The invention also relates to a method of reducing fuel comsumption by lubricating the internal combustion engine with the said lubricating oil composition.

DESCRIPTION OF SPECIFIC EMBODIMENTS

It has been estimated that a modern car weighing about 4300 pounds with a 10:1 compression ratio and travelling at 40 mph on a level roadway has available for propelling it only 13.1% of the energy available in the gasoline burned. The losses are due primarily to fuel pumping, tare, friction, transmission, rear axle, tires, and wind resistance. The actual fuel used in propelling the vehicle amounted to 16.7 mpg. If all fuel were used in propelling the vehicle, it could travel 128 miles on a gallon of gasoline.

Of the energy loss, approximately 5%, or 6.4 mpg, can be accounted for in loss due to lubricated engine components. Consequently, a mere 10% decrease in boundary and viscous friction would lead to a 3.8% increase in fuel economy (from 16.7 mpg to 17.3 mpg). It is little wonder, then, that energy companies are concerned with finding new lubricants or new additives that have superior lubricity properties.

As was mentioned hereinabove, one method of boosting fuel economy is to optimize the lubrication of the engine and drive train; that is, minimize friction losses between lubricating moving parts. The benefit of Mobil 1 over, for example, Mobil Super is better than 4%, attained solely by lowering of the viscous friction of the engine lubricant. Additional improvements may be realized by modification of the boundary friction of the lubricant.

The invention is accomplished by adding to a lubricating oil from greater than about 1% to 4% by weight of one of the following compounds: ##STR1##

All these are readily available from commercial sources or are made in accordance with prior art methods by reacting the appropriate acid and glycol or hydroxy-acid and alcohol.

The lubricating oils contemplated for use with the esters herein disclosed include both mineral and synthetic hydrocarbon oils of lubricating viscosity and mixtures thereof with other synthetic oils. The synthetic hydrocarbons oils include long chain alkanes such as cetanes and olefin polymers such as trimers and tetramers of octene and decene. The synthetic oils, which can be used as the sole lubricating oil, with or which can be mixed with the mineral or synthetic hydrocarbon oil include (1) fully esterified ester oils, with no free hydroxyls, such as pentaerythritol esters of monocarboxylic acids having 2 to 20 carbon atoms, (2) polyacetals and (3) siloxane fluids. Especially useful among the synthetic esters are those made from polycarboxylic acids and monohydric alcohols. More preferred are the ester fluids made from pentaerythritol, or mixtures thereof with di- and tripentaerythritol, and an aliphatic monocarboxylic acid containing from 1 to 20 carbon atoms, or mixtures of such acids.

The amount of ester in the lubricant, when present, will usefully range from about 0.5% to about 80%, preferably from about 0.5% to about 30% by weight.

Having described the invention in general terms, the following are offered to specifically illustrate the development. It is to be understood they are illustrations only and that the invention shall not be limited except as limited by the appended claims.

The compounds were evaluated as friction modifiers in accordance with the following test.

LOW VELOCITY FRICTION APPARATUS Description

The Low Velocity Friction Apparatus (LVFA) is used to measure the friction of test lubricants under various loads, temperatures, and sliding speeds. The LVFA consists of a flat SAE 1020 steel surface (diam. 1.5 in.) which is attached to a drive shaft and rotated over a stationary, raised, narrow ringed SAE 1020 steel surface (area 0.08 in.2). Both surfaces are submerged in the test lubricant. Friction between the steel surfaces is measured as a function of the sliding speed at a lubricant temperature of 250° F. The friction between the rubbing surfaces is measured using a torque arm-strain gauge system. The strain gauge output, which is calibrated to be equal to the coefficient of friction, is fed to the Y axis of an X-Y plotter. The speed signal from the tachometer-generator is fed to the X-axis. To minimize external friction, the piston is supported by an air bearing. The normal force loading the rubbing surfaces is regulated by air pressure on the bottom of the piston. The drive system consists of an infinitely variable-speed hydraulic transmission driven by a 1/2 HP electric motor. To vary the sliding speed, the output speed of the transmission is regulated by a lever-cammotor arrangement.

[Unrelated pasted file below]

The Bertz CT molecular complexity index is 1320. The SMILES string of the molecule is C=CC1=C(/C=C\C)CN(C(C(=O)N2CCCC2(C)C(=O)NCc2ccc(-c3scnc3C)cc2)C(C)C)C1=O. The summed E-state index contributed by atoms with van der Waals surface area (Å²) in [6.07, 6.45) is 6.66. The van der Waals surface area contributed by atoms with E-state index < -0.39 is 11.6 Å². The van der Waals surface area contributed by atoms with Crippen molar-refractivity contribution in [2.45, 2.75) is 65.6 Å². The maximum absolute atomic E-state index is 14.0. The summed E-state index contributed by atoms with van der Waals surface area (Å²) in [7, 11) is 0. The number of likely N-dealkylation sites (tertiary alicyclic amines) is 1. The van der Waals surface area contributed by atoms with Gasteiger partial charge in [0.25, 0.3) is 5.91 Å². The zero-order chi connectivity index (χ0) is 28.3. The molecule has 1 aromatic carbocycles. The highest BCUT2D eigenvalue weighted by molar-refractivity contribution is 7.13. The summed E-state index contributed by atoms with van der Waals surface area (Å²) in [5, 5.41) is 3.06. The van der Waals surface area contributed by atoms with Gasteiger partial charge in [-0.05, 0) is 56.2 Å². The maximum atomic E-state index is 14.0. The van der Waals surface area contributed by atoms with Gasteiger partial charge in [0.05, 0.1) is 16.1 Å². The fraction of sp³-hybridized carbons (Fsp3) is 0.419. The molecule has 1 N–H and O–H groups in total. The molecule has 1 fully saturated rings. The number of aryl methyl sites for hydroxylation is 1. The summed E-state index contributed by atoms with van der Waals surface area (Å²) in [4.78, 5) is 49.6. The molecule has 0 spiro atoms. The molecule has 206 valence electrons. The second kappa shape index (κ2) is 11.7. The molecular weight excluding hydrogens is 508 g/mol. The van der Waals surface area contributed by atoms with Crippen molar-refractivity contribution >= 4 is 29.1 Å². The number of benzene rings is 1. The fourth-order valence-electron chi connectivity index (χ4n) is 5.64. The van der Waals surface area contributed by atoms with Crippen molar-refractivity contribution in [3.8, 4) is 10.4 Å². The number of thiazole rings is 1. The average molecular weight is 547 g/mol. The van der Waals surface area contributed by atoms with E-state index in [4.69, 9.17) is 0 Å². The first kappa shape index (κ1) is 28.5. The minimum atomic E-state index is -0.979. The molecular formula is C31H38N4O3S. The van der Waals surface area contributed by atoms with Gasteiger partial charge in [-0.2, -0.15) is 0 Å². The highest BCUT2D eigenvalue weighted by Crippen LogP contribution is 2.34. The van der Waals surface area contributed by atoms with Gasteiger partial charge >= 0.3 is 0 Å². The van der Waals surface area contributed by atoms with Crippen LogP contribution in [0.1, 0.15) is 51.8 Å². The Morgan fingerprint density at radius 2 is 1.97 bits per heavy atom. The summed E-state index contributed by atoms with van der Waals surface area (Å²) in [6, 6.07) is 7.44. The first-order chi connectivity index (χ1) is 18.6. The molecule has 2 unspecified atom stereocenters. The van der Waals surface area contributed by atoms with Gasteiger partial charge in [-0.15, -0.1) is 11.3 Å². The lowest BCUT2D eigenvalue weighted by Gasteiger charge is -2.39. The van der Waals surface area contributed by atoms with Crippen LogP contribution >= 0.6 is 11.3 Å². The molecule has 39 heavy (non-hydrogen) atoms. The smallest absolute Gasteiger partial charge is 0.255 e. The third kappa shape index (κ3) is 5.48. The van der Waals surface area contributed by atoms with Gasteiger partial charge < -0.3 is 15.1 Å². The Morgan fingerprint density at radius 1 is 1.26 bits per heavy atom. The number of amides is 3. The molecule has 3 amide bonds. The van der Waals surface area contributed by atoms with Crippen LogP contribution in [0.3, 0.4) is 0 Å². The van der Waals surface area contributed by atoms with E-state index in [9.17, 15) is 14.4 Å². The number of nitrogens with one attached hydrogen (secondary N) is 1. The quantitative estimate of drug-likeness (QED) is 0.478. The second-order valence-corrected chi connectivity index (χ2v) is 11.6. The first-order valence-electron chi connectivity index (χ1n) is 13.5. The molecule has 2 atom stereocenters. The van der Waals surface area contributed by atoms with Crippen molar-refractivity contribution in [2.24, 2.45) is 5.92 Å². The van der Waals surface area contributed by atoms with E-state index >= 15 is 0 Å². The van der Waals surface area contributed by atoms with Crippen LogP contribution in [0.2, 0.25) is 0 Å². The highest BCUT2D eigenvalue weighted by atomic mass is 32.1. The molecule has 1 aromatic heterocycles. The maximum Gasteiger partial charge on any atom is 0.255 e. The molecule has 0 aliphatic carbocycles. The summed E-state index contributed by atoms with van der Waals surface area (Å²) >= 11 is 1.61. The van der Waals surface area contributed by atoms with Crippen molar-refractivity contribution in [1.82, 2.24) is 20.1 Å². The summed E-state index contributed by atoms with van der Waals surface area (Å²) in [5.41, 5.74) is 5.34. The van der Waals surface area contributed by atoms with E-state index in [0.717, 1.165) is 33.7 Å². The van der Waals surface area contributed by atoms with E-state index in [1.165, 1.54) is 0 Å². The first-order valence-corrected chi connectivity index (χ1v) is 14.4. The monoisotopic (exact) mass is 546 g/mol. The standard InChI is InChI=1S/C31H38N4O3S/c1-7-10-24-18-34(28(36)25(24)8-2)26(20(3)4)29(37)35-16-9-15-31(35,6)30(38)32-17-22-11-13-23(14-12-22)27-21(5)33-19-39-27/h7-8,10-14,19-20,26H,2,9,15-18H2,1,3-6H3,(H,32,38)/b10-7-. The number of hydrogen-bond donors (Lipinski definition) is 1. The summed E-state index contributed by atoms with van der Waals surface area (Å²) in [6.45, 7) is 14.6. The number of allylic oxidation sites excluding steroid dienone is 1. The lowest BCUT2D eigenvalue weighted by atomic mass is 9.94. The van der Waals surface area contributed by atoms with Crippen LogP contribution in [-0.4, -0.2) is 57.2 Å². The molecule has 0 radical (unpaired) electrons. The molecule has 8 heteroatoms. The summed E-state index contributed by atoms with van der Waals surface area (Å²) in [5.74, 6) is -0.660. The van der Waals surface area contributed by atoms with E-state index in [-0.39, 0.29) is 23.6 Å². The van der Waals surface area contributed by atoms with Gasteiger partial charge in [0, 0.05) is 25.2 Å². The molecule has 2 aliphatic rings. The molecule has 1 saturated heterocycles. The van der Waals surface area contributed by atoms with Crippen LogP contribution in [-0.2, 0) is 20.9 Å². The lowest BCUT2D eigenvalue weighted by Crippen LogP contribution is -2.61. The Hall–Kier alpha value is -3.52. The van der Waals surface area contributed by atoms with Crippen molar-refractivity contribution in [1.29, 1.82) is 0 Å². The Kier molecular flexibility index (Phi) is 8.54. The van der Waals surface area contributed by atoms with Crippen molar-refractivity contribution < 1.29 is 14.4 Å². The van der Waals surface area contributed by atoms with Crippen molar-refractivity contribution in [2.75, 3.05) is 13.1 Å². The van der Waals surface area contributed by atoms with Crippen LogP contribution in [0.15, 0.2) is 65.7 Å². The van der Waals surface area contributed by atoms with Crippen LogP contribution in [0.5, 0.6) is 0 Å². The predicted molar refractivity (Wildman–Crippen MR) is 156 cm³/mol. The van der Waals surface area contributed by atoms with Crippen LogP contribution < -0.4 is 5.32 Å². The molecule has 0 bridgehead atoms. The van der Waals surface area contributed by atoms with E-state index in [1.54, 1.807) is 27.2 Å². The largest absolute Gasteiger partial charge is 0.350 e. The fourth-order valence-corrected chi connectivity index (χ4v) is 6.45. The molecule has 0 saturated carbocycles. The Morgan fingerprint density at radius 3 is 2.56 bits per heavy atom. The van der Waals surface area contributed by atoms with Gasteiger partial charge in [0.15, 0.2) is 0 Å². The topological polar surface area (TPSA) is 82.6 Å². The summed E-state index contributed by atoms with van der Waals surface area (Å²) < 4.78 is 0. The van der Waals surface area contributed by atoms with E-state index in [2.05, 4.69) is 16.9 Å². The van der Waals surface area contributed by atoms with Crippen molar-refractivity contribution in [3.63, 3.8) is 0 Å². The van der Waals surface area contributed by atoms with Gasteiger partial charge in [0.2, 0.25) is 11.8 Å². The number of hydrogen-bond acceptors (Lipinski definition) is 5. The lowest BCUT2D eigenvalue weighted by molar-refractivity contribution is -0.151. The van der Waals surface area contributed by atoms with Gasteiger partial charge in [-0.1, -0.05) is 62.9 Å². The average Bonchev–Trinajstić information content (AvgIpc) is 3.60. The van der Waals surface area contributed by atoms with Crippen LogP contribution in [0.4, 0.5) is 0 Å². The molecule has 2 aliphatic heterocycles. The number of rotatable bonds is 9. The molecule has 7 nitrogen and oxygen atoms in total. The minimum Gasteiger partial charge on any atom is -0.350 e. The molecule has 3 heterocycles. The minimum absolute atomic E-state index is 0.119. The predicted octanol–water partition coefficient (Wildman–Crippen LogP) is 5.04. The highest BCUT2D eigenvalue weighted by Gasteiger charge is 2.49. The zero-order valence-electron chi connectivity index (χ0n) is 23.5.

Procedure

The rubbing surfaces and 12-13 ml of test lubricant are placed on the LVFA. A 240 psi load is applied, and the sliding speed is maintained at 40 fpm at ambient temperature for a few minutes. A plot of coefficients of friction (Uk) over the range of sliding speeds, 5 to 40 fpm (25-195 rpm), is obtained. A minimum of three measurements is obtained for each test lubricant. Then, the test lubricant and specimens are heated to 250° F., another set of measurements is obtained, and the system is run for 50 min. at 250° F., 240 psi, and 40 fpm sliding speed. Afterward, measurements of Uk vs. speed are taken at 240, 300, 400, and 500 psi. Freshly polished steel specimens are used for each run. The surface of the steel is parallel ground to 15 to 20 microinches.

The data obtained is shown in Table 1.

              TABLE 1______________________________________EFFECT OF FRICTION MODIFIERS - % CHANGE.sup.(a)          Reference OilsAdditive         Synthetic.sup.(b)                        Mineral.sup.(c)Speed, SFM       5       30      5     30______________________________________1.  Glycerol Monooleate    2%               14.8    13.1  --    --    4%               18.5    18.7  11.2  142.  Glycerol Dioleate    2%               --      --    10.2  6.3    4%               11.4    7.6   21.4  103.  Sorbitan Monolaurate    2%               5.6     11.2  --    --    4%               20.4    20.3  3     154.  Sorbitan Monooleate    2%               1.85    0.34  --    --    4%               22.2    18.3  13    75.  Diisostearyl Malate    4%               11.1    8.4   --    --6.  Diisostearyl Tartrate    4%               8.5     7.56  --    --______________________________________ .sup.(a) % Change over reference oil as determined in LVFA test condition  Temperature 250° F., Load 500 psi .sup.(b) Formulation contains  ca 60% Hydrocarbon polymer, 20% ester flui (Mobil 1), 20% additives e.g. antioxidant, detergent and dispersant additives. .sup.(c) Formulation contains  ca 85% Solvent Refined Paraffinic Oil and 15% additives e.g. antioxidant, detergent, dispersant and polymeric Viscosity Index Improver. The oil comprised 80% of a 100 second (100° F.) solvent paraffinic neutral mineral oil and 20% of a 325 second (100° F.) solvent paraffinic neutral mineral oil.